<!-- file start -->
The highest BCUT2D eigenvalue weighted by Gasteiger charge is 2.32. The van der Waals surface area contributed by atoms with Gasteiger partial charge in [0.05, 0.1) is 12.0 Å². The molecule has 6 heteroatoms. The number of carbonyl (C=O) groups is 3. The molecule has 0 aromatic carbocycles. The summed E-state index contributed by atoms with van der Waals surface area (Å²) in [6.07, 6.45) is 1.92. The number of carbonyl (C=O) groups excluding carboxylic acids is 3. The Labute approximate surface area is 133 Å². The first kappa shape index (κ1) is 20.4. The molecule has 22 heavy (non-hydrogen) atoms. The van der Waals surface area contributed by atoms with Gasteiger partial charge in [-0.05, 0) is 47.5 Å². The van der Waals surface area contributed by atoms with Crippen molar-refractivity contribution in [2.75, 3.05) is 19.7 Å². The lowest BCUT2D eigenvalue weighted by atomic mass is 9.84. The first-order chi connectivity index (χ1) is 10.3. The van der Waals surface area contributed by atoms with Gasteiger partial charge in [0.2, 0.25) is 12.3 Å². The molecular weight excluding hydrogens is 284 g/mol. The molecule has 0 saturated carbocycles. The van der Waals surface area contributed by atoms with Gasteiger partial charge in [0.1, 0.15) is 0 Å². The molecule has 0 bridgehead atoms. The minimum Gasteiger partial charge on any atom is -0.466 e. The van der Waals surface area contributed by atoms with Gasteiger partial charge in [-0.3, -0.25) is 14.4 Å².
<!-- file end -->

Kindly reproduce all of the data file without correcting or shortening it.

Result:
The highest BCUT2D eigenvalue weighted by Gasteiger charge is 2.32. The van der Waals surface area contributed by atoms with Gasteiger partial charge in [0.05, 0.1) is 12.0 Å². The molecule has 6 heteroatoms. The number of carbonyl (C=O) groups is 3. The molecule has 0 aromatic carbocycles. The summed E-state index contributed by atoms with van der Waals surface area (Å²) in [6.07, 6.45) is 1.92. The number of carbonyl (C=O) groups excluding carboxylic acids is 3. The Labute approximate surface area is 133 Å². The first kappa shape index (κ1) is 20.4. The molecule has 22 heavy (non-hydrogen) atoms. The van der Waals surface area contributed by atoms with Gasteiger partial charge in [-0.05, 0) is 47.5 Å². The van der Waals surface area contributed by atoms with Crippen molar-refractivity contribution in [2.75, 3.05) is 19.7 Å². The lowest BCUT2D eigenvalue weighted by atomic mass is 9.84. The first-order chi connectivity index (χ1) is 10.3. The van der Waals surface area contributed by atoms with Gasteiger partial charge in [0.2, 0.25) is 12.3 Å². The molecular weight excluding hydrogens is 284 g/mol. The molecule has 0 saturated carbocycles. The van der Waals surface area contributed by atoms with Gasteiger partial charge in [0.1, 0.15) is 0 Å². The molecule has 0 bridgehead atoms. The minimum Gasteiger partial charge on any atom is -0.466 e. The van der Waals surface area contributed by atoms with Gasteiger partial charge in [-0.3, -0.25) is 14.4 Å².